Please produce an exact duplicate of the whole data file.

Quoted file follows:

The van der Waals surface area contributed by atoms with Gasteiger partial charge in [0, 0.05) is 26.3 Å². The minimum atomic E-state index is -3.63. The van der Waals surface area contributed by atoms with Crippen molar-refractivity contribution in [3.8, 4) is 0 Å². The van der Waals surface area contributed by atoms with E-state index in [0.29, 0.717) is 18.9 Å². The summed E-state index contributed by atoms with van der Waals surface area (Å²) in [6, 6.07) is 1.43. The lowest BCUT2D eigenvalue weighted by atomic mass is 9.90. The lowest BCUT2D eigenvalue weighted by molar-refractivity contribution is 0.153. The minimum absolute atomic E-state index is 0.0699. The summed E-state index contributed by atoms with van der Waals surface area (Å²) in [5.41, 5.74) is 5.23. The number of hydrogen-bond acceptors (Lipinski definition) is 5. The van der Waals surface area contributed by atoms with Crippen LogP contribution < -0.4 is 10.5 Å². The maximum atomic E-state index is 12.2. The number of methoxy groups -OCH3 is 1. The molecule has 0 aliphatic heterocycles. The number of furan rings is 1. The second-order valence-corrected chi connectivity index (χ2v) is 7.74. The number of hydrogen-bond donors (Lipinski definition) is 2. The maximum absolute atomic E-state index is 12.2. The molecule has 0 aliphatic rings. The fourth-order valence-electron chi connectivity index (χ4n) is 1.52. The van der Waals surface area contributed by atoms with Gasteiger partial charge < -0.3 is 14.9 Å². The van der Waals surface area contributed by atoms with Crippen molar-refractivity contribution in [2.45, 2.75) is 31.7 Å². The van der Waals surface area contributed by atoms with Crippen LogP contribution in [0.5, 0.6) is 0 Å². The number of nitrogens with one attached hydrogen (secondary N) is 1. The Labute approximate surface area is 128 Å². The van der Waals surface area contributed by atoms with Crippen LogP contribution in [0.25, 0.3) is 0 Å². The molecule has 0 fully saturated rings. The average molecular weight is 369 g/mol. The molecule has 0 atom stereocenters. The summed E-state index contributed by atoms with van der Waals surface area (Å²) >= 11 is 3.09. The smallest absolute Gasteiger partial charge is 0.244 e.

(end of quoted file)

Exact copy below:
The van der Waals surface area contributed by atoms with Gasteiger partial charge in [0, 0.05) is 26.3 Å². The minimum atomic E-state index is -3.63. The van der Waals surface area contributed by atoms with Crippen molar-refractivity contribution in [3.8, 4) is 0 Å². The van der Waals surface area contributed by atoms with E-state index in [0.29, 0.717) is 18.9 Å². The summed E-state index contributed by atoms with van der Waals surface area (Å²) in [6, 6.07) is 1.43. The lowest BCUT2D eigenvalue weighted by atomic mass is 9.90. The lowest BCUT2D eigenvalue weighted by molar-refractivity contribution is 0.153. The minimum absolute atomic E-state index is 0.0699. The summed E-state index contributed by atoms with van der Waals surface area (Å²) in [5.41, 5.74) is 5.23. The number of hydrogen-bond acceptors (Lipinski definition) is 5. The van der Waals surface area contributed by atoms with Crippen LogP contribution < -0.4 is 10.5 Å². The maximum atomic E-state index is 12.2. The number of methoxy groups -OCH3 is 1. The molecule has 0 aliphatic heterocycles. The number of furan rings is 1. The second-order valence-corrected chi connectivity index (χ2v) is 7.74. The number of hydrogen-bond donors (Lipinski definition) is 2. The maximum absolute atomic E-state index is 12.2. The molecule has 0 aliphatic rings. The fourth-order valence-electron chi connectivity index (χ4n) is 1.52. The van der Waals surface area contributed by atoms with Gasteiger partial charge < -0.3 is 14.9 Å². The van der Waals surface area contributed by atoms with Crippen molar-refractivity contribution in [2.45, 2.75) is 31.7 Å². The van der Waals surface area contributed by atoms with Crippen LogP contribution in [0.5, 0.6) is 0 Å². The number of nitrogens with one attached hydrogen (secondary N) is 1. The Labute approximate surface area is 128 Å². The van der Waals surface area contributed by atoms with Crippen LogP contribution in [0.25, 0.3) is 0 Å². The molecule has 0 fully saturated rings. The average molecular weight is 369 g/mol. The molecule has 0 atom stereocenters. The summed E-state index contributed by atoms with van der Waals surface area (Å²) >= 11 is 3.09. The smallest absolute Gasteiger partial charge is 0.244 e.